The Trust’s roots date to a 2002 environmental court case against Carnival Cruise Lines. The state Attorney General was looking for a place to put the money that had been paid out by the cruise line. First, community service payments, as they are called, were awarded to the individual South Florida parks through the National Park Foundation. Now these disbursements, for natural resource protection and restoration, are managed by the Trust.

Another project the Trust has been involved with stems from the long-standing need for lodging at Flamingo at the southern end of Everglades. Hurricane Wilma clobbered the area in 2005, and there hasn’t been a lodge since then. The Trust stepped in and underwrote a project at the University of Miami to have architecture students design and build a prototype “Eco-Tent.”

When Mr. Finefrock described it, I pictured a large tent capable of sleeping many, like a hostel under canvas. Instead, it’s actually one tent available to sleep one family. The tent is put up during the winter and spring and taken down before hurricane season. This demonstration project gives the park management a prototype to show a potential concessionaire.

Over 11 years, the Trust has provided more than $5 million for the parks, yet it realizes more is needed.

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Children visiting their ancestral home in Katmai National Park / Alaska Geographic.

“The Trust feels more pressure to increase our donations because the parks feel squeezed,” says Mr. Finefrock. “We’re a small organization pulled in a lot of different directions. The needs are huge. Most of the programs wouldn’t happen without the Friends. The average individual donation is about $100.”

In Alaska, Alaska Geographic supports that state’s national parks, forests, and refuges. “We’re both a friends group and cooperating association,” explained Sarah Warnock, the group’s communications director. “We interact with the park in two different ways.”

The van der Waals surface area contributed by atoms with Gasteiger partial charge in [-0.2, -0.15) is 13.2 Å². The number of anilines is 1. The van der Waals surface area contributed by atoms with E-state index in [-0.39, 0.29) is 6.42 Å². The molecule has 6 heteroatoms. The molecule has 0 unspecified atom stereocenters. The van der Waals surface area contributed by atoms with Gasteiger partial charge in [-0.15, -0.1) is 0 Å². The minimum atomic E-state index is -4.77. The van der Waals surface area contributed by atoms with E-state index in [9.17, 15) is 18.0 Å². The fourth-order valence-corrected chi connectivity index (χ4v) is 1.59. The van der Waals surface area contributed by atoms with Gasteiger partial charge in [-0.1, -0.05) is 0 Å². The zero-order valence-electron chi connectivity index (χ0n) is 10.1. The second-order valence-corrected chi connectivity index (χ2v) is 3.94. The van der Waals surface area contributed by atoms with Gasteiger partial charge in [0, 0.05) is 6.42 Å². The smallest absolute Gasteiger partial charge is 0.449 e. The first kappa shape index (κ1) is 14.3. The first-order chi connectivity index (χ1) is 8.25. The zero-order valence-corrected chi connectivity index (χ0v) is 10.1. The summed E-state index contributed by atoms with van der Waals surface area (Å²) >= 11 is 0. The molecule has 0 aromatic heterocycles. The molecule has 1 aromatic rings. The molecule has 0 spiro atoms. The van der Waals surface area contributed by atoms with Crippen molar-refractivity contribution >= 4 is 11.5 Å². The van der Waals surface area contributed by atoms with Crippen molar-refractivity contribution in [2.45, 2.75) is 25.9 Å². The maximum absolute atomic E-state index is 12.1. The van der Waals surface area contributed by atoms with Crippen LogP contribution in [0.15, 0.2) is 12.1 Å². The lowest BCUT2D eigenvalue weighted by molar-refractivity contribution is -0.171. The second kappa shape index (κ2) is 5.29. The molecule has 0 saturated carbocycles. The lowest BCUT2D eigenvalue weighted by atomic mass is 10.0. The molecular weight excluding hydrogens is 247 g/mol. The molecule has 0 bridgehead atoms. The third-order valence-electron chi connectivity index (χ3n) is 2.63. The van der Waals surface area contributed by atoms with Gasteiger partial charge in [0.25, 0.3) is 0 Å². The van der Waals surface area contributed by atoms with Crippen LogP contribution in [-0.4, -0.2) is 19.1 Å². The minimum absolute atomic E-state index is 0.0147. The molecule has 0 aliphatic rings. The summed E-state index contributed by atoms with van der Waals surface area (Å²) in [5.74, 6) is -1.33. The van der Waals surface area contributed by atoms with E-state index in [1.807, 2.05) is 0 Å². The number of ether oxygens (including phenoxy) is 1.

The Murie Science and Learning Center, located at the entrance to Denali National Park, engages visitors by offering courses and exhibits. Popular field seminars include wildflowers and the Big Five: Large Animals in the Park. For two to four days, you get to stay in tent cabins, share meals, and explore Denali.

In its role as a cooperating association, Alaska Geographic operates 40 bookstores in parks and forests throughout Alaska. Proceeds after expenses are returned to the parks for special projects. In 2012, they funded a trip to Katmai National Park for local youth and their elders. The participants visited their ancestral homes that were lost to volcanic explosions a hundred years before.

Back in the Lower 48, the Great Smoky Mountains Association manages seven bookstores in and around Great Smoky Mountains National Park. It also publishes books and maps about the park from its quarterly park newspaper to the authoritative Hiking Trails of the Smokies.

In 2011, the Association built a $3 million Oconaluftee Visitor Center at the Cherokee, North Carolina, entrance to the park. The previous visitor center had been a “temporary visitor center” built by the Civilian Conservation Corps more than 60 years earlier.

In an ideal world, we wouldn’t need friends groups. National parks would be properly funded. However, these days friends groups are more essential than ever to counter federal shortages.